July 23, 2020 | Reading Time: 4 minutes
The Republican Party’s paramilitary
If you can't beat 'em, beat 'em.
The president announced Wednesday that his administration will send federal agents to Chicago, Albuquerque and other cities to “help combat rising crime,” according to the AP. “There has been a radical movement to defund, dismantle and dissolve our police departments,” Donald Trump said at the White House. He blamed that for “a shocking explosion of shootings, killings, murders and heinous crimes of violence.”
Crime has indeed risen recently but the reasons are associated with the Covid-19 pandemic, soaring unemployment, social unrest and even the weather. (Summer heat often correlates with homicide rates, for instance.) Make no mistake, however. Mass protests demanding justice for the murder of George Floyd did not cause an increase in crime. Calls for reforming police departments across the country did not cause it either. Moreover, cities are not hotbeds of rioting, looting, disorder and discord. With exceptions here and there, the country’s crime rate has been falling for two decades.
The president is doing what authoritarians do.
The president is doing what authoritarians do. He’s creating a problem, hyping the sense of imminent doom based on the thinnest of rationales, in order to solve the “problem” using means totally unacceptable under normal circumstances. In another time, it would have been scandalous to dispatch federal agents to “combat rising crime,” because that’s not the federal government’s proper role. Doing that, even suggesting that, violates our common understanding of the principles of federalism, state sovereignty and local control, values the Republicans used to say they cherished. Trump is creating an image of American cities that is so dire and so dangerous that the conservative principles of the past must be set aside to restore “law and order.”
It seems the president believes he’s suffering politically. The pandemic is eating into his base. The economy, once the stimulus money runs out at month’s end, is careening toward a cliff. Senate Republicans, who acquitted him of treason, now seem to be hedging. Maine’s Susan Collins, in a tight race, won’t endorse him. Her colleagues seem to think he’s in trouble, too. They are make-believing concern for debts and deficits in anticipation of a Democratic president. States like Texas seem competitive, forcing his campaign to buy television ads there. Trump does not have a good political answer to these political problems. So he’s doing what authoritarians do: solving a political problem using the power of the state. In a sense, he’s militarizing politics.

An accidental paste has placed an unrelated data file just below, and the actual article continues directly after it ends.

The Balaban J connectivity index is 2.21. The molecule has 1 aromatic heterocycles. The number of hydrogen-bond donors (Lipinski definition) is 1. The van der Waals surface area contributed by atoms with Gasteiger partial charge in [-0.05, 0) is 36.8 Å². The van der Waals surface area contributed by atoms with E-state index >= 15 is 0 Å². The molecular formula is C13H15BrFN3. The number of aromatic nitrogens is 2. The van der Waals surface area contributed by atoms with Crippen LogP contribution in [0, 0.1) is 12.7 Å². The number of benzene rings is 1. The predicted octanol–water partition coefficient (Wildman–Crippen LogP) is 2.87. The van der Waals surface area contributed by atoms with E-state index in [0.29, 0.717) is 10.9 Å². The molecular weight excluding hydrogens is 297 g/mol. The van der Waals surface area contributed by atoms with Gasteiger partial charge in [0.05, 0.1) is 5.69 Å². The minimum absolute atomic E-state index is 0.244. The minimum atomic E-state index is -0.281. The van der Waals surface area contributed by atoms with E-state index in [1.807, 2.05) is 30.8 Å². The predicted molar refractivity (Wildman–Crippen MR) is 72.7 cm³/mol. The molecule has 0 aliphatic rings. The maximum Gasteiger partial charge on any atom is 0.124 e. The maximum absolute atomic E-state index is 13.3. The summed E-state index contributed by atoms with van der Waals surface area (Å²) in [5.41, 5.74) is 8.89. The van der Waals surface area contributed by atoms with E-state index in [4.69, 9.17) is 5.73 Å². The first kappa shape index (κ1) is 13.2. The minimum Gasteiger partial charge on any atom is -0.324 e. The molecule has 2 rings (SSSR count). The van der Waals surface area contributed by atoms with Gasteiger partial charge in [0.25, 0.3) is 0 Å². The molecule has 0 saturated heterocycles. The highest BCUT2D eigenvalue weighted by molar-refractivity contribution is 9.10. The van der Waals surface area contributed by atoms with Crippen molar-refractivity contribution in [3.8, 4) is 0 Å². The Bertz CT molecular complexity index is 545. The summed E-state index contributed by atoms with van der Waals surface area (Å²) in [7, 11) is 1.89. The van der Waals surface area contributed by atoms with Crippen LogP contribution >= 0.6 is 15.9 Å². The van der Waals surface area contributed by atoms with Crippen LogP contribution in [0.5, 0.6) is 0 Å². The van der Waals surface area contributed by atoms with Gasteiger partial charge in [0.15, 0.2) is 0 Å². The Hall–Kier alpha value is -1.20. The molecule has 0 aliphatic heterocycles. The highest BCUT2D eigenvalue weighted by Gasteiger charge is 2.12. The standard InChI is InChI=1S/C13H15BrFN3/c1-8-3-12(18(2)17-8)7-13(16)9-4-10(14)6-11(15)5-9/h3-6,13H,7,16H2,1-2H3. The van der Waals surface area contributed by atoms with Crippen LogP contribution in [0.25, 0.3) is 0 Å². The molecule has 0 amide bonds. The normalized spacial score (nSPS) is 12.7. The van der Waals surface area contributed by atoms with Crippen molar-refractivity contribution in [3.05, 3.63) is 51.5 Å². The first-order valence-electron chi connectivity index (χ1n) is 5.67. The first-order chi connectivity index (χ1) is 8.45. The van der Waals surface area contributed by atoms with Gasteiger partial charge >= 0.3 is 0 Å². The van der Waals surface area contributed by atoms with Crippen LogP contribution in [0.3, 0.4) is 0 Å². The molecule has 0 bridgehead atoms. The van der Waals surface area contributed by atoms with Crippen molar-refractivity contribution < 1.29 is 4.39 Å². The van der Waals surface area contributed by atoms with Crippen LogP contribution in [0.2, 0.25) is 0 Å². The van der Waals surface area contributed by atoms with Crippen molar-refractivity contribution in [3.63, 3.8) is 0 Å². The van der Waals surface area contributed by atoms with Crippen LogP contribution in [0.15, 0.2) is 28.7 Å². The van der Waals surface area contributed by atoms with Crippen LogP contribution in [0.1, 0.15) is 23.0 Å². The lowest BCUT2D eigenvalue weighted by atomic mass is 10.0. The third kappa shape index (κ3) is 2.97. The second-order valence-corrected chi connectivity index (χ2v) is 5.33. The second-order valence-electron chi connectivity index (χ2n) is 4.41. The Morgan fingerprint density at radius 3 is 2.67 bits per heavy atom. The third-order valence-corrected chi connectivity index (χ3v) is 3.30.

I’ve called these federal agents “secret police,” and I still think that’s accurate, but another term, perhaps a more accurate term, to describe nameless and badge-less federal agents representing Border Patrol and Immigration and Customs Enforcement is “paramilitary.” The “para” is important. These people are not regular military. They did not sign up voluntarily to serve their country. They did not answer the call of duty and do not live by a code of conduct. They do not believe in honor or sacrifice. They do not believe they are accountable to the Congress. Those are traditional military values.
The president’s paramilitary is loyal to one thing, above even patriotism. That’s Donald Trump. Jenn Budd is a former Border Patrol agent who’s now a civil rights activist. Early this year, she reported a conversation she had with a former senior CBP official: “Border Patrol believes it is not required to answer to local police, FBI, CIA or any other law enforcement agency,” Budd tweeted on Feb. 12. “They claim to be the ‘premiere’ law enforcement agency, superior to all others. They say they will become a ‘national police force’ to be used by a president to enforce laws even among citizens.”
In a republic, partisans compete according to an agreed-to set of rules by means of persuasion. If I persuade a majority to vote for me, I win. If I can’t, I lose, and live to fight another day. In an autocracy, persuasion is a dead end, because what I want, few others want. So I rewrite the rules in my favor or, the easier way, I use force. Most American cities are run by Democrats. If I can’t beat my opponents fair and square, I can send in the paramilitary in order to occupy “the battle space” under the guise of maintaining order as well as combating the crime of voter fraud. With just enough paramilitary action, a president suffering politically can have a good Election Day.
It’s common for political parties to have paramilitary wings, which make up for the absence of electoral power with violence. Sinn Féin, for instance, is a legitimate party in Ireland. The Irish Republican Army was its illegitimate paramilitary. (Sinn Féin denied officially for decades any connection to the IRA.) And it’s common for those paramilitary wings to be loosely organized, consisting of people inside and outside the government, but who are all dedicated to the purpose of serving a party or individual. Pashtun warlords wield more than kalashnikovs. They wield Afghani bureaucrats, too.
It’s uncommon in the United States, but we are getting there. In addition to the US Department of Homeland Security, which oversees Border Patrol and other agencies, the president has influence over hundreds of small informal citizen militias armed to the teeth thanks to the Republicans pushing guns into all quarters of civic life. Given all this, it’s starting to appear as if the Grand Old Party has its own paramilitary wing.
If you can’t beat ’em, beat ’em.
John Stoehr is the editor of the Editorial Board. He writes the daily edition. Find him @johnastoehr.